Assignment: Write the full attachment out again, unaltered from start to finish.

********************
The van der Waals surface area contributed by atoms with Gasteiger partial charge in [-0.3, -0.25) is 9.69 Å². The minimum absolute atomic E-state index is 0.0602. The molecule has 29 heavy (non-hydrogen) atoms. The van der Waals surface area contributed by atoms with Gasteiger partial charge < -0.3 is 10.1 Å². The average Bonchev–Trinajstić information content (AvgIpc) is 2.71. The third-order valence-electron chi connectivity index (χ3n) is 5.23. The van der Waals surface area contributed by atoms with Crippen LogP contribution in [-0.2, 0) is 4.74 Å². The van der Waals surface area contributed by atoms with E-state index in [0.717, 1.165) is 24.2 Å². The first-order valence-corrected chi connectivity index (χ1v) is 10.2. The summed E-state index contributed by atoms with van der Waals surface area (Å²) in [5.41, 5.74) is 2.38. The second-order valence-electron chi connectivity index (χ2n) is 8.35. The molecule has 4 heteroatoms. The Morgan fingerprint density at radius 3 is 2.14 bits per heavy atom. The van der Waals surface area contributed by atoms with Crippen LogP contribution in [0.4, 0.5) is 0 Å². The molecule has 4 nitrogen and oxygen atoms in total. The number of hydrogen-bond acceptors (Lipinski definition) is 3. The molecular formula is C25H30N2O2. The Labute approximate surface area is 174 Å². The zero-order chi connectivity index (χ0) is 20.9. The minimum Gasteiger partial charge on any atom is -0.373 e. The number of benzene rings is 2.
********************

The van der Waals surface area contributed by atoms with Gasteiger partial charge in [-0.3, -0.25) is 9.69 Å². The minimum absolute atomic E-state index is 0.0602. The molecule has 29 heavy (non-hydrogen) atoms. The van der Waals surface area contributed by atoms with Gasteiger partial charge < -0.3 is 10.1 Å². The average Bonchev–Trinajstić information content (AvgIpc) is 2.71. The third-order valence-electron chi connectivity index (χ3n) is 5.23. The van der Waals surface area contributed by atoms with Crippen LogP contribution in [-0.2, 0) is 4.74 Å². The van der Waals surface area contributed by atoms with E-state index in [0.717, 1.165) is 24.2 Å². The first-order valence-corrected chi connectivity index (χ1v) is 10.2. The summed E-state index contributed by atoms with van der Waals surface area (Å²) in [5.41, 5.74) is 2.38. The second-order valence-electron chi connectivity index (χ2n) is 8.35. The molecule has 4 heteroatoms. The Morgan fingerprint density at radius 3 is 2.14 bits per heavy atom. The van der Waals surface area contributed by atoms with Crippen LogP contribution in [0.4, 0.5) is 0 Å². The molecule has 4 nitrogen and oxygen atoms in total. The number of hydrogen-bond acceptors (Lipinski definition) is 3. The molecular formula is C25H30N2O2. The Labute approximate surface area is 174 Å². The zero-order chi connectivity index (χ0) is 20.9. The minimum Gasteiger partial charge on any atom is -0.373 e. The number of benzene rings is 2.